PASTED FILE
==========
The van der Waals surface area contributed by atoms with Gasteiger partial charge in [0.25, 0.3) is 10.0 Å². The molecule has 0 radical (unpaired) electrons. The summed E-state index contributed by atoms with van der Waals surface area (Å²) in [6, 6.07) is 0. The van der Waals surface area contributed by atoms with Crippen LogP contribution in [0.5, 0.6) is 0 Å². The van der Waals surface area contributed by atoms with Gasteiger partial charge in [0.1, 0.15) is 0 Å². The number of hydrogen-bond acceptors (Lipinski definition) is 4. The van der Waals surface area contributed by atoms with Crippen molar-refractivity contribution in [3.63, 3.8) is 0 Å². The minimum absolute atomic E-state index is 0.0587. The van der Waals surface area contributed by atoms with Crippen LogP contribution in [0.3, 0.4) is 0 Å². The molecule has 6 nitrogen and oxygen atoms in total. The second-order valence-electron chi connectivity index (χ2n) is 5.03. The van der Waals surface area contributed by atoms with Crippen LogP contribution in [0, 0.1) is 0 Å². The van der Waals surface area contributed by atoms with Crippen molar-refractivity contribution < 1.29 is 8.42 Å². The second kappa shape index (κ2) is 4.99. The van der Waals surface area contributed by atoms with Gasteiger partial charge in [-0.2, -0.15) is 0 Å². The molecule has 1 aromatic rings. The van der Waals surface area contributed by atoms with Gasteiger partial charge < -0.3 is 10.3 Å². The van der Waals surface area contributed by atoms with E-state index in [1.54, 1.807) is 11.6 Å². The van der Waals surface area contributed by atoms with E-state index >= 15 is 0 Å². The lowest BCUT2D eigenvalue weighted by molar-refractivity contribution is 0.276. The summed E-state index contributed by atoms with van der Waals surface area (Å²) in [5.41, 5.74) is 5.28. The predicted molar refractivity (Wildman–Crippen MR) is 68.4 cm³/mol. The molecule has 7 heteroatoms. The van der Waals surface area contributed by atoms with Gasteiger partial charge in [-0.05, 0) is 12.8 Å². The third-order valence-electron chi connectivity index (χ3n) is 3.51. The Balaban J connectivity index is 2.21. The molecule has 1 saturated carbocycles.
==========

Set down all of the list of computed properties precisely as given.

The van der Waals surface area contributed by atoms with Gasteiger partial charge in [0.25, 0.3) is 10.0 Å². The molecule has 0 radical (unpaired) electrons. The summed E-state index contributed by atoms with van der Waals surface area (Å²) in [6, 6.07) is 0. The van der Waals surface area contributed by atoms with Crippen LogP contribution in [0.5, 0.6) is 0 Å². The van der Waals surface area contributed by atoms with Gasteiger partial charge in [0.1, 0.15) is 0 Å². The number of hydrogen-bond acceptors (Lipinski definition) is 4. The van der Waals surface area contributed by atoms with Crippen molar-refractivity contribution in [3.63, 3.8) is 0 Å². The minimum absolute atomic E-state index is 0.0587. The van der Waals surface area contributed by atoms with Crippen LogP contribution in [0.3, 0.4) is 0 Å². The molecule has 6 nitrogen and oxygen atoms in total. The second-order valence-electron chi connectivity index (χ2n) is 5.03. The van der Waals surface area contributed by atoms with Crippen LogP contribution in [0, 0.1) is 0 Å². The van der Waals surface area contributed by atoms with Crippen molar-refractivity contribution < 1.29 is 8.42 Å². The second kappa shape index (κ2) is 4.99. The van der Waals surface area contributed by atoms with Gasteiger partial charge in [-0.2, -0.15) is 0 Å². The molecule has 1 aromatic rings. The van der Waals surface area contributed by atoms with Gasteiger partial charge < -0.3 is 10.3 Å². The van der Waals surface area contributed by atoms with E-state index in [1.54, 1.807) is 11.6 Å². The van der Waals surface area contributed by atoms with E-state index >= 15 is 0 Å². The lowest BCUT2D eigenvalue weighted by molar-refractivity contribution is 0.276. The summed E-state index contributed by atoms with van der Waals surface area (Å²) in [5.41, 5.74) is 5.28. The predicted molar refractivity (Wildman–Crippen MR) is 68.4 cm³/mol. The molecule has 7 heteroatoms. The van der Waals surface area contributed by atoms with Gasteiger partial charge in [-0.05, 0) is 12.8 Å². The third-order valence-electron chi connectivity index (χ3n) is 3.51. The Balaban J connectivity index is 2.21. The molecule has 1 saturated carbocycles.